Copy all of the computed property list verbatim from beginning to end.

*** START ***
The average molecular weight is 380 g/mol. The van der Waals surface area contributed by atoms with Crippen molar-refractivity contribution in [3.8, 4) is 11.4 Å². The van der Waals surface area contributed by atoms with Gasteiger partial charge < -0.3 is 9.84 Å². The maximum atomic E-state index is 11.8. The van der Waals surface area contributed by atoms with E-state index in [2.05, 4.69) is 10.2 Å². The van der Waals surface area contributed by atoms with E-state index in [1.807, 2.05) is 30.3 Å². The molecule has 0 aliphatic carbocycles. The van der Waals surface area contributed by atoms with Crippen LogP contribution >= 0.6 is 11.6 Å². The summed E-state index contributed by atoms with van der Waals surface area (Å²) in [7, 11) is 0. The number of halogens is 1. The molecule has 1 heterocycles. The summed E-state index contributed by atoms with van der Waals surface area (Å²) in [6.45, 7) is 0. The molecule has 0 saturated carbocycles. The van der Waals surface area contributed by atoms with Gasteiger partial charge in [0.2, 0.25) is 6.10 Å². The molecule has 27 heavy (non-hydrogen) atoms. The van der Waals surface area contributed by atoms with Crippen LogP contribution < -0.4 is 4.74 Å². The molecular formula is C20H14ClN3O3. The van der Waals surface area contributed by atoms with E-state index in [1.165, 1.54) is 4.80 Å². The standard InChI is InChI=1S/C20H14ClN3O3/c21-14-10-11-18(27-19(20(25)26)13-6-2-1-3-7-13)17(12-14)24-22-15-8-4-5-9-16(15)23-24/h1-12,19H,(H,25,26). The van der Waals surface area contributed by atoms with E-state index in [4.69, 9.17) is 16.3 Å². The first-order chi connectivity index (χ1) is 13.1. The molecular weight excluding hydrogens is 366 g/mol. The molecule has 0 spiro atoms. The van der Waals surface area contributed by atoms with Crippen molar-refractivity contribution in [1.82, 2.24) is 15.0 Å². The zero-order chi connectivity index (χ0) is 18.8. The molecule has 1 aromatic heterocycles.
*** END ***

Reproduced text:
The average molecular weight is 380 g/mol. The van der Waals surface area contributed by atoms with Crippen molar-refractivity contribution in [3.8, 4) is 11.4 Å². The van der Waals surface area contributed by atoms with Gasteiger partial charge < -0.3 is 9.84 Å². The maximum atomic E-state index is 11.8. The van der Waals surface area contributed by atoms with E-state index in [2.05, 4.69) is 10.2 Å². The van der Waals surface area contributed by atoms with E-state index in [1.807, 2.05) is 30.3 Å². The molecule has 0 aliphatic carbocycles. The van der Waals surface area contributed by atoms with Crippen LogP contribution >= 0.6 is 11.6 Å². The summed E-state index contributed by atoms with van der Waals surface area (Å²) in [7, 11) is 0. The number of halogens is 1. The molecule has 1 heterocycles. The summed E-state index contributed by atoms with van der Waals surface area (Å²) in [6.45, 7) is 0. The molecule has 0 saturated carbocycles. The van der Waals surface area contributed by atoms with Gasteiger partial charge in [0.2, 0.25) is 6.10 Å². The molecule has 27 heavy (non-hydrogen) atoms. The van der Waals surface area contributed by atoms with Crippen LogP contribution < -0.4 is 4.74 Å². The molecular formula is C20H14ClN3O3. The van der Waals surface area contributed by atoms with E-state index in [1.165, 1.54) is 4.80 Å². The standard InChI is InChI=1S/C20H14ClN3O3/c21-14-10-11-18(27-19(20(25)26)13-6-2-1-3-7-13)17(12-14)24-22-15-8-4-5-9-16(15)23-24/h1-12,19H,(H,25,26). The van der Waals surface area contributed by atoms with E-state index in [4.69, 9.17) is 16.3 Å². The first-order chi connectivity index (χ1) is 13.1. The molecular weight excluding hydrogens is 366 g/mol. The molecule has 0 spiro atoms. The van der Waals surface area contributed by atoms with Crippen molar-refractivity contribution in [1.82, 2.24) is 15.0 Å². The zero-order chi connectivity index (χ0) is 18.8. The molecule has 1 aromatic heterocycles.